Presentation on theme: "More Askers = More Money: How Everyone Can Participate in Building Philanthropic Partnerships Presented by Andy Robinson Sponsored by The University of."— Presentation transcript:
More Askers = More Money: How Everyone Can Participate in Building Philanthropic Partnerships Presented by Andy Robinson Sponsored by The University of Arizona Foundation GIFT Center
To raise money successfully, you need four things: ● A strong case for giving ● Prospective donors to ask ● People to do the asking ● Systems and resources to track data, money, donor recognition, etc.
Most nonprofits and institutions can be stronger in all these areas, but the biggest challenge is: √ A strong case for giving √ Prospective donors to ask !!! Not enough askers √ Systems and resources to track data, money, donor recognition, etc.
Many organizations emphasize encouraging board members to ask, but board members are volunteers – and how much influence do you have over a volunteer?
Why can’t we deploy our faculty and staff more effectively?
Case study: Toxics Action Center, www.toxicsaction.org www.toxicsaction.org Mission: “Organizing with residents to clean up and prevent pollution since 1987.”
● Annual budget +/- $500,000 ● Revenue split between grants and community-based fundraising ● Major gifts category = $250+ ● 250-300 donor visits per year
All-staff model (really, ALL staff) ● Two-week major gifts campaigns twice per year ● A “house list” of donors who’ve given at least $50 via canvas and/or mail ● Program work is severely restricted during the two-week campaign
Week one: Training, role plays, phoning (and phoning and phoning) for visits Week two: Donor visits, with a goal of 15- 18 visits per staff member
4. A commitment to storytelling 5. A “culture of practice” 6. Persistence powered by a dose of realism
7. A culture of mutual support 8. Transparency in recruitment 9. The courage to ask for much larger gifts
Rule: Donors will give 5-10 times more money in person than they will send through the mail.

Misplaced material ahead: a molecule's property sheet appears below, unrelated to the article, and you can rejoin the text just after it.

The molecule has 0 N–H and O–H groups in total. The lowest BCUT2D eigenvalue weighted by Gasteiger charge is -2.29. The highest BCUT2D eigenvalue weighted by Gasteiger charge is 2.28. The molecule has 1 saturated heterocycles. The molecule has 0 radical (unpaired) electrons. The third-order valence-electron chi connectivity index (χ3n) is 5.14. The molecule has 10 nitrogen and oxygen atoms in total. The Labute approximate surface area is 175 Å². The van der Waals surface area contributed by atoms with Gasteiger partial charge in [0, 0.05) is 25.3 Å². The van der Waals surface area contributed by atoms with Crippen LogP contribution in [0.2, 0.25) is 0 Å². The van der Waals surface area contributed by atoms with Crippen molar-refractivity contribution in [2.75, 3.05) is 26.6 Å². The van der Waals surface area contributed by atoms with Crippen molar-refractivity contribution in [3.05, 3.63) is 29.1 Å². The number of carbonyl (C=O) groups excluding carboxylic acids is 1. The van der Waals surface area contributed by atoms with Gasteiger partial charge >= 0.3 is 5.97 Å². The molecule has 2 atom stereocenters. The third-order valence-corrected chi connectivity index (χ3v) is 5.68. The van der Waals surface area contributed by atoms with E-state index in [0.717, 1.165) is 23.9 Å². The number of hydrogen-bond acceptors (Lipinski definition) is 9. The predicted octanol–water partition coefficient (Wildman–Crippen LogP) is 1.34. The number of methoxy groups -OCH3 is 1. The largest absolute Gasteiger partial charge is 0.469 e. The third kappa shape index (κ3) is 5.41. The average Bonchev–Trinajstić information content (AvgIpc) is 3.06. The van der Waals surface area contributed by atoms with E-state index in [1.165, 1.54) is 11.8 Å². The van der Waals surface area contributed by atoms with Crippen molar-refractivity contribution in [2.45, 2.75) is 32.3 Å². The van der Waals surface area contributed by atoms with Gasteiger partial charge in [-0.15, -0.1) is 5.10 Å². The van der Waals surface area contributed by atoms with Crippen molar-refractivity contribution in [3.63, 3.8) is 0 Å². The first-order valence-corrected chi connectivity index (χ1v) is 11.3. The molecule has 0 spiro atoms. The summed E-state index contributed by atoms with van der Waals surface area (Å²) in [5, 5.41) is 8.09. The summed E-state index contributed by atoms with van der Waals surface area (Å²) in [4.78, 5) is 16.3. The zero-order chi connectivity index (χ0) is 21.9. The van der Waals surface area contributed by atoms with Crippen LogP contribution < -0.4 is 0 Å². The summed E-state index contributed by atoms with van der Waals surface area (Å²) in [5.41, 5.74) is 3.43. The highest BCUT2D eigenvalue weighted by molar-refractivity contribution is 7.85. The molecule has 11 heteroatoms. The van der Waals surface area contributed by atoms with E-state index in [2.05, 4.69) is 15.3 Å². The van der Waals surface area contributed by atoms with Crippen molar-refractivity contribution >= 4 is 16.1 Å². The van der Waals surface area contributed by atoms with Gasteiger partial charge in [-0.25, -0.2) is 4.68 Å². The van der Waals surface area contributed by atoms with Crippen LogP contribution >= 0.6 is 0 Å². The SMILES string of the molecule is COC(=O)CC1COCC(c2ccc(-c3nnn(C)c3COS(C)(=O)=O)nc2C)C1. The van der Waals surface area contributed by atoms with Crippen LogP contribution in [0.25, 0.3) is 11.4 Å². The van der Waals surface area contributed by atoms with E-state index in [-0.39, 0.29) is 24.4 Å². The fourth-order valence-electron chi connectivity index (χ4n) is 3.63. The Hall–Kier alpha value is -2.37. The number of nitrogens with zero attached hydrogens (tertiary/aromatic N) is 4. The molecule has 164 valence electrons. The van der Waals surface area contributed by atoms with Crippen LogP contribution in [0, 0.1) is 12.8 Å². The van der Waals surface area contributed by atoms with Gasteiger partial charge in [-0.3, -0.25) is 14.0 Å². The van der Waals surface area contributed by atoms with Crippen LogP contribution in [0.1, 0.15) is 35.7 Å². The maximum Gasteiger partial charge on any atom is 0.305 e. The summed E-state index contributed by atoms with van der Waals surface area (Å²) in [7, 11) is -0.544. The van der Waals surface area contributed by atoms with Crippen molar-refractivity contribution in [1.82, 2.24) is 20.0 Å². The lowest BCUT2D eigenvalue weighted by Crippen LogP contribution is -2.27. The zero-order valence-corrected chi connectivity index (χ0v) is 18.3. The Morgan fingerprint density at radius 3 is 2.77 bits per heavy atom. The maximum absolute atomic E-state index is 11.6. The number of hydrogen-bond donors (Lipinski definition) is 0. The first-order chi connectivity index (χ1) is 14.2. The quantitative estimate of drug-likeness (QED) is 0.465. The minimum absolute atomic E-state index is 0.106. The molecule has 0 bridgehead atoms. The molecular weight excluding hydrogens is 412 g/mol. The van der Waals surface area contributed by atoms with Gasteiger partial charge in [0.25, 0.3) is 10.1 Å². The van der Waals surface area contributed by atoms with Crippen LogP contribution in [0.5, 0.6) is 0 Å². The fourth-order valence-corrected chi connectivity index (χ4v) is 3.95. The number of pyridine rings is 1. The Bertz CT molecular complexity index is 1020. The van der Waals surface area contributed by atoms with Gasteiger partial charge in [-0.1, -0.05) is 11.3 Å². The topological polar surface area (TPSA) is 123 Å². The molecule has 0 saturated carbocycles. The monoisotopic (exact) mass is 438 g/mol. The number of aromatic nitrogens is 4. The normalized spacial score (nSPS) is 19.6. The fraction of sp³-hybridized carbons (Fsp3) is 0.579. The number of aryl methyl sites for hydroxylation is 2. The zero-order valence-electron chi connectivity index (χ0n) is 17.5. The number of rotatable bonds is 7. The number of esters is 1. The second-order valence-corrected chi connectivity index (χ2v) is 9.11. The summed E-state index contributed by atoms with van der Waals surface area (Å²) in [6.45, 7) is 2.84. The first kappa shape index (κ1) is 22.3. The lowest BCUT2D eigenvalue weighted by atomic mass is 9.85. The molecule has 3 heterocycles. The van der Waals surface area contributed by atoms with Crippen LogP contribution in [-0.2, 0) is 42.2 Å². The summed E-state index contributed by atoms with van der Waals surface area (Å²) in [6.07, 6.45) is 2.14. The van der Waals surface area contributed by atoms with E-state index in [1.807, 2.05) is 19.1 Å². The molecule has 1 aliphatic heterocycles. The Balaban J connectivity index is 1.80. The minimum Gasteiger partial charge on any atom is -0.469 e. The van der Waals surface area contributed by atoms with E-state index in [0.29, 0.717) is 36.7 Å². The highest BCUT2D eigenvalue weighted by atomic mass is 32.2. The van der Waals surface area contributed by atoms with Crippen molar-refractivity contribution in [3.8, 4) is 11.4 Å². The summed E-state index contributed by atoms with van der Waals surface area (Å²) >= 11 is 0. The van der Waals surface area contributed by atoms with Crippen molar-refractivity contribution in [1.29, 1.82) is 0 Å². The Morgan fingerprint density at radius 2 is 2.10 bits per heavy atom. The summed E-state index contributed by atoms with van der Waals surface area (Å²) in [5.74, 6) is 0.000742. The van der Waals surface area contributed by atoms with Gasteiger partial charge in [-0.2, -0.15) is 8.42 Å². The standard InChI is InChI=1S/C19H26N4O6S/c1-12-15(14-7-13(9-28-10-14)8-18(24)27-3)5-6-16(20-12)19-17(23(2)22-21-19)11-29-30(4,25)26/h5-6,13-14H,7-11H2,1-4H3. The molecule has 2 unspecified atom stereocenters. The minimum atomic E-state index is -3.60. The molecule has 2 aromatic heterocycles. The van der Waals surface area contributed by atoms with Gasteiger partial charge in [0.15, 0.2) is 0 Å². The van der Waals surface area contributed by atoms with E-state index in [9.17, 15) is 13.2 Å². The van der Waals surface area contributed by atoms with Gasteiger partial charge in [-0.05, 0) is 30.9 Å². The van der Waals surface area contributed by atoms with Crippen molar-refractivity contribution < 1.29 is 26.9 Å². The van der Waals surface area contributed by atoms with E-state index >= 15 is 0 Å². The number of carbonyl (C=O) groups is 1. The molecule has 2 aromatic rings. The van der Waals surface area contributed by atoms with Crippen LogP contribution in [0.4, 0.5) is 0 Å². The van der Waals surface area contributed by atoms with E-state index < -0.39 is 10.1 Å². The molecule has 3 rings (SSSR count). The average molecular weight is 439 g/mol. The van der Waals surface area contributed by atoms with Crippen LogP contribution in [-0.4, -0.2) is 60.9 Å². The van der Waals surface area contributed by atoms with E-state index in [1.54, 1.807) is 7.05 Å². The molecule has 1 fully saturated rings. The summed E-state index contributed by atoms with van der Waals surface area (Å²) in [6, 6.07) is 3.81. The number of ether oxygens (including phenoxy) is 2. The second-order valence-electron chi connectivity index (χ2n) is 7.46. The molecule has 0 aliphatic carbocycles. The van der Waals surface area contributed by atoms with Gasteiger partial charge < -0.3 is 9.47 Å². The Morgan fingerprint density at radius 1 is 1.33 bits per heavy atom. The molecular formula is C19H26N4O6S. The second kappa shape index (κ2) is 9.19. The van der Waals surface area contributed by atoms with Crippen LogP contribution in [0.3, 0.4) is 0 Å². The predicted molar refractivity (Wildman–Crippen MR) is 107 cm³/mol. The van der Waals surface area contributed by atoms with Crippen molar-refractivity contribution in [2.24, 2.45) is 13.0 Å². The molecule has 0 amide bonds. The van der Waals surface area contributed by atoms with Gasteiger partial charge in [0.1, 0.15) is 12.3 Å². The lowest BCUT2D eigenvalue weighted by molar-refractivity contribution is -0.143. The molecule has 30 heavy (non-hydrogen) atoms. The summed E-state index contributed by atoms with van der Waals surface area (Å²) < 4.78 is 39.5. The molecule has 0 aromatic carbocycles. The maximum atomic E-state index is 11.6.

10. Embracing the wisdom that fundraising equals ● Donor engagement (not just “asking”) ● Advocacy ● Education ● Market research
Challenges and barriers Why wouldn’t this model work with your organization or institution?
1. Staff and leadership resistance: “We don’t do it that way” 2. Geography: National donor pool, hard to meet in person 3. Logistics and coordination are always more challenging in large institutions 4. Timing: Our work never stops
Adapting this strategy for your organization Given the challenges and barriers we’ve identified, how can you adapt this model to work for your institution?
1. Reduce the time commitment 2. Spread out the time commitment 3. Recruit a smaller faculty/staff team 4. Share the numbers – keep everyone informed about how fundraising works in your organization
Collect & share stories; build a story bank: “Statistics raise eyebrows but emotions raise money.” ● Testimonials● Favorite anecdotes ● Photos● Videos ● News clippings ● An organizational timeline on your wall/website
Develop a fundraising culture within university departments and centers ● Create a faculty/staff fundraising menu so people can choose how they want to participate ● Challenge gifts based on faculty/staff engagement benchmarks ● Option? Use the money raised for professional development or other benefits